When it comes to award ceremonies, Hollywood has nothing on insurance IT. Each year there are any number of awards for insurance CIOs and other IT leaders involving innovation, technology, and program or project achievement. And it seems even more awards are created each year. On balance that's a good thing, as it gives more CIOs an opportunity to be recognized for the difficult jobs they do. As a former CIO I often think there should be an award for keeping one's job another year – I'm still waiting to see that one.
In the spirit of full disclosure, I have received several such awards throughout my career, and in each case I appreciated the recognition and the implied understanding of the complexity involved in business technology initiatives. While the growth of this award phenomenon for CIOs might be seen as a part of a larger trend recognizing the value that CIOs can and do bring to their organizations, it's important to not get too carried away and lose sight of the real focus of these awards – recognition for delivering value to the business. That has always been and always will be where the real rubber meets the road.
So in the spirit of that, here are a couple of suggestions to make sure things stay on track.
First and foremost, and while most of the current award criteria reflect this, it's vitally important that the nomination process and award criteria stay focused on capturing the real value a CIO provides to the business.
In my new industry role, and as a result of our firm's thought leadership perspectives, we have been asked to participate in the nominating and judging process for several of these awards, a role we take seriously and are only too happy to perform. Whenever we participate in such things, we're always careful to take the perspective of the ultimate consumers of whatever the award is highlighting. Has the nominated achievement improved the business lives as intended? Did the nominated achievement meet the business goals and objectives as prescribed at its outset?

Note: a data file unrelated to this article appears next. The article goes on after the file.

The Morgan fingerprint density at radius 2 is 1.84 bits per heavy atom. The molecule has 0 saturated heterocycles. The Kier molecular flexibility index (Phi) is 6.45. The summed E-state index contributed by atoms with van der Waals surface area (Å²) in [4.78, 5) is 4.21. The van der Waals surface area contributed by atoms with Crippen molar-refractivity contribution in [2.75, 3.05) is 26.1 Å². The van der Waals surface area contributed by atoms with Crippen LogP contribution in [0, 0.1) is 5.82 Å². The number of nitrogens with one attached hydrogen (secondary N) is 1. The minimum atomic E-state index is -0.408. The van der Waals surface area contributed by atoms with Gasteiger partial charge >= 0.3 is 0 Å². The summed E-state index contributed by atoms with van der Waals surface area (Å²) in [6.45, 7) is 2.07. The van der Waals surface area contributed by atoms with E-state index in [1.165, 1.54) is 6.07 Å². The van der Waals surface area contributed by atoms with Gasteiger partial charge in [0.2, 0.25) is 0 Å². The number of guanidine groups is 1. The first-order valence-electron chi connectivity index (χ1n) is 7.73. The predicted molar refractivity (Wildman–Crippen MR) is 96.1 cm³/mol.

If you asked the consumers of the nominated achievement directly (and you should), what would they say about the value derived from their perspectives? As a CIO, it certainly is flattering to receive such awards, and on some level it can bring some well-deserved attention to the efforts of those who toil in thankless IT roles. There's also no doubt that it nicely enhances one's resume, and the accolades received can in some cases be used to legitimize one's career achievements and next-step aspirations. However if it doesn't somehow meet the needs of those it was designed to help, then that's an issue.
[Previously from Petersmark: Why the mainframe is like Godzilla]
That's why it's important that these awards stay focused on those who ultimately benefit. Of course, the individual award recipient benefits from some positive publicity and acknowledgement of their accomplishments, and an argument might be made that the recipients' organizations benefits from the same sorts of things as well. But for insurance CIO awards to stay relevant they must stay focused on the ultimate beneficiaries. Otherwise, CIOs run the risk of being perceived as focusing too much time and attention on external matters rather than internal ones.
Another important element of the nomination and award process is to solicit, to the extent possible, direct feedback from the consumers of the nominated achievement. This might seem obvious, but time and logistics sometimes prevent this from happening. And when it doesn't happen any award received runs the risk of lacking the complete credibility it might otherwise have.